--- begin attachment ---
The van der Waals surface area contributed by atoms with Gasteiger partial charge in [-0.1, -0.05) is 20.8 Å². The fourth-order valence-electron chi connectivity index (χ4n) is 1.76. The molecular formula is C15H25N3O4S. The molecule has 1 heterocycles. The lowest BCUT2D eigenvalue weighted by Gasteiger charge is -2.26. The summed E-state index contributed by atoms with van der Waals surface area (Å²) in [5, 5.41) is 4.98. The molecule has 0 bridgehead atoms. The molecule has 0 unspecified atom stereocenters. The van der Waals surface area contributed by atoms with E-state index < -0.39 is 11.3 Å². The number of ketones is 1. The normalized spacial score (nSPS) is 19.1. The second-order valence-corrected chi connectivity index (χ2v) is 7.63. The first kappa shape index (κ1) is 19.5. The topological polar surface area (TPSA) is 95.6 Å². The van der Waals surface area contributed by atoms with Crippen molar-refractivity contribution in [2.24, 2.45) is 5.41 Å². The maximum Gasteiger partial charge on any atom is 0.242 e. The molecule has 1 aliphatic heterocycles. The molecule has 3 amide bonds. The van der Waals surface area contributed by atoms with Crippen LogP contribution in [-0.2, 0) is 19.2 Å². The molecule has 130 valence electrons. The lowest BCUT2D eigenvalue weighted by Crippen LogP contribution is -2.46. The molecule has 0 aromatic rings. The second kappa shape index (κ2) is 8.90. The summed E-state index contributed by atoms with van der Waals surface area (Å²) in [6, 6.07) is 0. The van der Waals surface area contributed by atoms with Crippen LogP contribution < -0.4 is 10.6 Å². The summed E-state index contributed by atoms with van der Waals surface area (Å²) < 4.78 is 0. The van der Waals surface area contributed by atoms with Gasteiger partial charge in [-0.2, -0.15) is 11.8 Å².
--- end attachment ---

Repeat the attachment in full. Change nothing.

The van der Waals surface area contributed by atoms with Gasteiger partial charge in [-0.1, -0.05) is 20.8 Å². The fourth-order valence-electron chi connectivity index (χ4n) is 1.76. The molecular formula is C15H25N3O4S. The molecule has 1 heterocycles. The lowest BCUT2D eigenvalue weighted by Gasteiger charge is -2.26. The summed E-state index contributed by atoms with van der Waals surface area (Å²) in [5, 5.41) is 4.98. The molecule has 0 bridgehead atoms. The molecule has 0 unspecified atom stereocenters. The van der Waals surface area contributed by atoms with E-state index < -0.39 is 11.3 Å². The number of ketones is 1. The normalized spacial score (nSPS) is 19.1. The second-order valence-corrected chi connectivity index (χ2v) is 7.63. The first kappa shape index (κ1) is 19.5. The topological polar surface area (TPSA) is 95.6 Å². The van der Waals surface area contributed by atoms with Crippen molar-refractivity contribution in [2.24, 2.45) is 5.41 Å². The maximum Gasteiger partial charge on any atom is 0.242 e. The molecule has 1 aliphatic heterocycles. The molecule has 3 amide bonds. The van der Waals surface area contributed by atoms with Crippen LogP contribution in [-0.2, 0) is 19.2 Å². The molecule has 130 valence electrons. The lowest BCUT2D eigenvalue weighted by Crippen LogP contribution is -2.46. The molecule has 0 aromatic rings. The second kappa shape index (κ2) is 8.90. The summed E-state index contributed by atoms with van der Waals surface area (Å²) in [6, 6.07) is 0. The van der Waals surface area contributed by atoms with Crippen LogP contribution < -0.4 is 10.6 Å². The summed E-state index contributed by atoms with van der Waals surface area (Å²) < 4.78 is 0. The van der Waals surface area contributed by atoms with Gasteiger partial charge in [-0.2, -0.15) is 11.8 Å².